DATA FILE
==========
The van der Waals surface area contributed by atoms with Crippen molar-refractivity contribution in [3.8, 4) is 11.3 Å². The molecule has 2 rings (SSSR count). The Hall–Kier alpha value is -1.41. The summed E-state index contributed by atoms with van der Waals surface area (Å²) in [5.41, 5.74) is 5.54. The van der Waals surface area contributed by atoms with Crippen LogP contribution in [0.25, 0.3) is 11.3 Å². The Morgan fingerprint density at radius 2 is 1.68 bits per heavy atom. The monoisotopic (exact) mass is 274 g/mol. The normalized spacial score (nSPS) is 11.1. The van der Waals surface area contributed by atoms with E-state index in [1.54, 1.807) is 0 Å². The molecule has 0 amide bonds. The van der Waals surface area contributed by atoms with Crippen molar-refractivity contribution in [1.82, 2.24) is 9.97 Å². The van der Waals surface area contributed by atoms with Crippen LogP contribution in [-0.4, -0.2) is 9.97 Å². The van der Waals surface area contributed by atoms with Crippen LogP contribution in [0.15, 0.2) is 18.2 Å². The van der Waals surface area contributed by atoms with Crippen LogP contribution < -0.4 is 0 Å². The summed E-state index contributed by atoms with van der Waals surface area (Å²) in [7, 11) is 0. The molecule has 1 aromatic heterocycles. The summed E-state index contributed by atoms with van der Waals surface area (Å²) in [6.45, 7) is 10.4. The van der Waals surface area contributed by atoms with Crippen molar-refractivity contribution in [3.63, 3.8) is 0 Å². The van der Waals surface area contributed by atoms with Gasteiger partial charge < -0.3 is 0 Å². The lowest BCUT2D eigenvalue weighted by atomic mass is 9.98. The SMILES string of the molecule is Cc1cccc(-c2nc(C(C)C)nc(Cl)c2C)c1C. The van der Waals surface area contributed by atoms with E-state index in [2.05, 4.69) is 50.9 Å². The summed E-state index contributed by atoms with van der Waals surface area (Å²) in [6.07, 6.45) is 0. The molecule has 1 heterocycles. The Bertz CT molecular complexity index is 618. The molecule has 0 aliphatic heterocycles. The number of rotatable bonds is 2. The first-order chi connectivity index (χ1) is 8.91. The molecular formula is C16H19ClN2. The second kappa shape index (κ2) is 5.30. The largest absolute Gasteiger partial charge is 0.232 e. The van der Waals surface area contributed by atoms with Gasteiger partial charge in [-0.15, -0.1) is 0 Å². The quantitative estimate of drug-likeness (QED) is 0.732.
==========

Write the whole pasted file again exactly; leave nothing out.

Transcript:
The van der Waals surface area contributed by atoms with Crippen molar-refractivity contribution in [3.8, 4) is 11.3 Å². The molecule has 2 rings (SSSR count). The Hall–Kier alpha value is -1.41. The summed E-state index contributed by atoms with van der Waals surface area (Å²) in [5.41, 5.74) is 5.54. The van der Waals surface area contributed by atoms with Crippen LogP contribution in [0.25, 0.3) is 11.3 Å². The Morgan fingerprint density at radius 2 is 1.68 bits per heavy atom. The monoisotopic (exact) mass is 274 g/mol. The normalized spacial score (nSPS) is 11.1. The van der Waals surface area contributed by atoms with E-state index in [1.54, 1.807) is 0 Å². The molecule has 0 amide bonds. The van der Waals surface area contributed by atoms with Crippen molar-refractivity contribution in [1.82, 2.24) is 9.97 Å². The van der Waals surface area contributed by atoms with Crippen LogP contribution in [-0.4, -0.2) is 9.97 Å². The van der Waals surface area contributed by atoms with Crippen LogP contribution in [0.15, 0.2) is 18.2 Å². The van der Waals surface area contributed by atoms with Crippen LogP contribution < -0.4 is 0 Å². The summed E-state index contributed by atoms with van der Waals surface area (Å²) in [7, 11) is 0. The molecule has 1 aromatic heterocycles. The summed E-state index contributed by atoms with van der Waals surface area (Å²) in [6.45, 7) is 10.4. The van der Waals surface area contributed by atoms with Crippen molar-refractivity contribution in [3.63, 3.8) is 0 Å². The van der Waals surface area contributed by atoms with Gasteiger partial charge < -0.3 is 0 Å². The lowest BCUT2D eigenvalue weighted by atomic mass is 9.98. The SMILES string of the molecule is Cc1cccc(-c2nc(C(C)C)nc(Cl)c2C)c1C. The van der Waals surface area contributed by atoms with E-state index in [2.05, 4.69) is 50.9 Å². The summed E-state index contributed by atoms with van der Waals surface area (Å²) in [6.07, 6.45) is 0. The molecule has 1 heterocycles. The Bertz CT molecular complexity index is 618. The molecule has 0 aliphatic heterocycles. The number of rotatable bonds is 2. The first-order chi connectivity index (χ1) is 8.91. The molecular formula is C16H19ClN2. The second kappa shape index (κ2) is 5.30. The largest absolute Gasteiger partial charge is 0.232 e. The van der Waals surface area contributed by atoms with Gasteiger partial charge in [-0.15, -0.1) is 0 Å². The quantitative estimate of drug-likeness (QED) is 0.732.